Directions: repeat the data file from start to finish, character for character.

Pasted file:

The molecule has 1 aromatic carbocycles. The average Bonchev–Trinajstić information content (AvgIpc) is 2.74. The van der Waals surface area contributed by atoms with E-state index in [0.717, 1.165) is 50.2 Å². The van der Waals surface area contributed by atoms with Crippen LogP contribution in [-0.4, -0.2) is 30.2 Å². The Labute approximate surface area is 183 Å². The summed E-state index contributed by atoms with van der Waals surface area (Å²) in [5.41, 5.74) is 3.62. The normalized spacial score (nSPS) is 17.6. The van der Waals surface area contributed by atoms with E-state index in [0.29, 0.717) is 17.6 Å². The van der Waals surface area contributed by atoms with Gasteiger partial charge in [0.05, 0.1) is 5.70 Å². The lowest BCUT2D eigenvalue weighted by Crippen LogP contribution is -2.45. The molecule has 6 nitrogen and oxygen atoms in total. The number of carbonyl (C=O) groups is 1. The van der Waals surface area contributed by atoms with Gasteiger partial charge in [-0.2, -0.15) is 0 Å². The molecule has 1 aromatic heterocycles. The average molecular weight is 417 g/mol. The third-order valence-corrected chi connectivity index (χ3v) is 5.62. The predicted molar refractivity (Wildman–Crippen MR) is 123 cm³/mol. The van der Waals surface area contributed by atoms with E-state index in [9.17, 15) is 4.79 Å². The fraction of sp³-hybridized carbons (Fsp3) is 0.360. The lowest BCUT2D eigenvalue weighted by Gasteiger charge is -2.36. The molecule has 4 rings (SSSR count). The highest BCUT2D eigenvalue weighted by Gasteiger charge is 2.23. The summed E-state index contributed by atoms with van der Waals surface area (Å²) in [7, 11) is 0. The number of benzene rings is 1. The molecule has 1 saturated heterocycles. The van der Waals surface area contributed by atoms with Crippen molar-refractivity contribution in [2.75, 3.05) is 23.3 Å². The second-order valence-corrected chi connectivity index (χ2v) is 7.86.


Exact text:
The molecule has 1 aromatic carbocycles. The average Bonchev–Trinajstić information content (AvgIpc) is 2.74. The van der Waals surface area contributed by atoms with E-state index in [0.717, 1.165) is 50.2 Å². The van der Waals surface area contributed by atoms with Crippen LogP contribution in [-0.4, -0.2) is 30.2 Å². The Labute approximate surface area is 183 Å². The summed E-state index contributed by atoms with van der Waals surface area (Å²) in [5.41, 5.74) is 3.62. The normalized spacial score (nSPS) is 17.6. The van der Waals surface area contributed by atoms with E-state index in [0.29, 0.717) is 17.6 Å². The van der Waals surface area contributed by atoms with Gasteiger partial charge in [0.05, 0.1) is 5.70 Å². The lowest BCUT2D eigenvalue weighted by Crippen LogP contribution is -2.45. The molecule has 6 nitrogen and oxygen atoms in total. The number of carbonyl (C=O) groups is 1. The van der Waals surface area contributed by atoms with Gasteiger partial charge in [-0.2, -0.15) is 0 Å². The molecule has 1 aromatic heterocycles. The average molecular weight is 417 g/mol. The third-order valence-corrected chi connectivity index (χ3v) is 5.62. The predicted molar refractivity (Wildman–Crippen MR) is 123 cm³/mol. The van der Waals surface area contributed by atoms with E-state index in [9.17, 15) is 4.79 Å². The fraction of sp³-hybridized carbons (Fsp3) is 0.360. The lowest BCUT2D eigenvalue weighted by Gasteiger charge is -2.36. The molecule has 4 rings (SSSR count). The highest BCUT2D eigenvalue weighted by Gasteiger charge is 2.23. The summed E-state index contributed by atoms with van der Waals surface area (Å²) in [7, 11) is 0. The number of benzene rings is 1. The molecule has 1 saturated heterocycles. The van der Waals surface area contributed by atoms with Crippen molar-refractivity contribution in [2.75, 3.05) is 23.3 Å². The second-order valence-corrected chi connectivity index (χ2v) is 7.86.